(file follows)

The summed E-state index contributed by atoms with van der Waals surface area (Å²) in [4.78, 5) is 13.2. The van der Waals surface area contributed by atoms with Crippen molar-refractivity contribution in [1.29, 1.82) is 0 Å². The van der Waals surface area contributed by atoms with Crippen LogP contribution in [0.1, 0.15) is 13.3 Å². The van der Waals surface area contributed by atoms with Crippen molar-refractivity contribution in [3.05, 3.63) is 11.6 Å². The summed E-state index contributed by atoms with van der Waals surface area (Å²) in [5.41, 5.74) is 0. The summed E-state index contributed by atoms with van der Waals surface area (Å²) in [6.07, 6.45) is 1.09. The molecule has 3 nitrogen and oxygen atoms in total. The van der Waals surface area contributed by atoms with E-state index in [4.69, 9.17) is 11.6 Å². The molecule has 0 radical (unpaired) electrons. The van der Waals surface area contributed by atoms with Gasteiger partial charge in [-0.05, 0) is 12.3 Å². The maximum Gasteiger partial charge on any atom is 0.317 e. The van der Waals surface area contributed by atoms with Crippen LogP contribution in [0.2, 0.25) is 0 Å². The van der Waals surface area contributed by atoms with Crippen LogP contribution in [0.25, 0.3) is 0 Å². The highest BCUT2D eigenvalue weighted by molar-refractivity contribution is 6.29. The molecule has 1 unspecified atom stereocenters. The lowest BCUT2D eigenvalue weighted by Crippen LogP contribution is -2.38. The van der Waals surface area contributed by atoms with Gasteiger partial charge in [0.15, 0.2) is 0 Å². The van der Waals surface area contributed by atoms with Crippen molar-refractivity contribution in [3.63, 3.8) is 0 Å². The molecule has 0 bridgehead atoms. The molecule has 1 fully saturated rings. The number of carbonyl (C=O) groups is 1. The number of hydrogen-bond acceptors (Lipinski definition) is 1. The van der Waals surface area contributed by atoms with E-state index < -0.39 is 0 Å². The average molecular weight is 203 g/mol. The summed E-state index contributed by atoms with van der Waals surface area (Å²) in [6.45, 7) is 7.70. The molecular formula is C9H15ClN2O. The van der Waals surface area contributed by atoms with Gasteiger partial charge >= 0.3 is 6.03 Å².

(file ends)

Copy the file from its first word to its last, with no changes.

The summed E-state index contributed by atoms with van der Waals surface area (Å²) in [4.78, 5) is 13.2. The van der Waals surface area contributed by atoms with Crippen molar-refractivity contribution in [1.29, 1.82) is 0 Å². The van der Waals surface area contributed by atoms with Crippen LogP contribution in [0.1, 0.15) is 13.3 Å². The van der Waals surface area contributed by atoms with Crippen molar-refractivity contribution in [3.05, 3.63) is 11.6 Å². The summed E-state index contributed by atoms with van der Waals surface area (Å²) in [5.41, 5.74) is 0. The summed E-state index contributed by atoms with van der Waals surface area (Å²) in [6.07, 6.45) is 1.09. The molecule has 3 nitrogen and oxygen atoms in total. The van der Waals surface area contributed by atoms with E-state index in [4.69, 9.17) is 11.6 Å². The molecule has 0 radical (unpaired) electrons. The van der Waals surface area contributed by atoms with Gasteiger partial charge in [-0.05, 0) is 12.3 Å². The maximum Gasteiger partial charge on any atom is 0.317 e. The van der Waals surface area contributed by atoms with Crippen LogP contribution in [0.2, 0.25) is 0 Å². The van der Waals surface area contributed by atoms with Crippen LogP contribution in [0.25, 0.3) is 0 Å². The highest BCUT2D eigenvalue weighted by molar-refractivity contribution is 6.29. The molecule has 1 unspecified atom stereocenters. The lowest BCUT2D eigenvalue weighted by Crippen LogP contribution is -2.38. The van der Waals surface area contributed by atoms with Gasteiger partial charge in [0.15, 0.2) is 0 Å². The van der Waals surface area contributed by atoms with Crippen molar-refractivity contribution in [3.63, 3.8) is 0 Å². The molecule has 0 bridgehead atoms. The molecule has 1 fully saturated rings. The number of carbonyl (C=O) groups is 1. The number of hydrogen-bond acceptors (Lipinski definition) is 1. The van der Waals surface area contributed by atoms with E-state index < -0.39 is 0 Å². The average molecular weight is 203 g/mol. The summed E-state index contributed by atoms with van der Waals surface area (Å²) in [6.45, 7) is 7.70. The molecular formula is C9H15ClN2O. The van der Waals surface area contributed by atoms with Gasteiger partial charge >= 0.3 is 6.03 Å².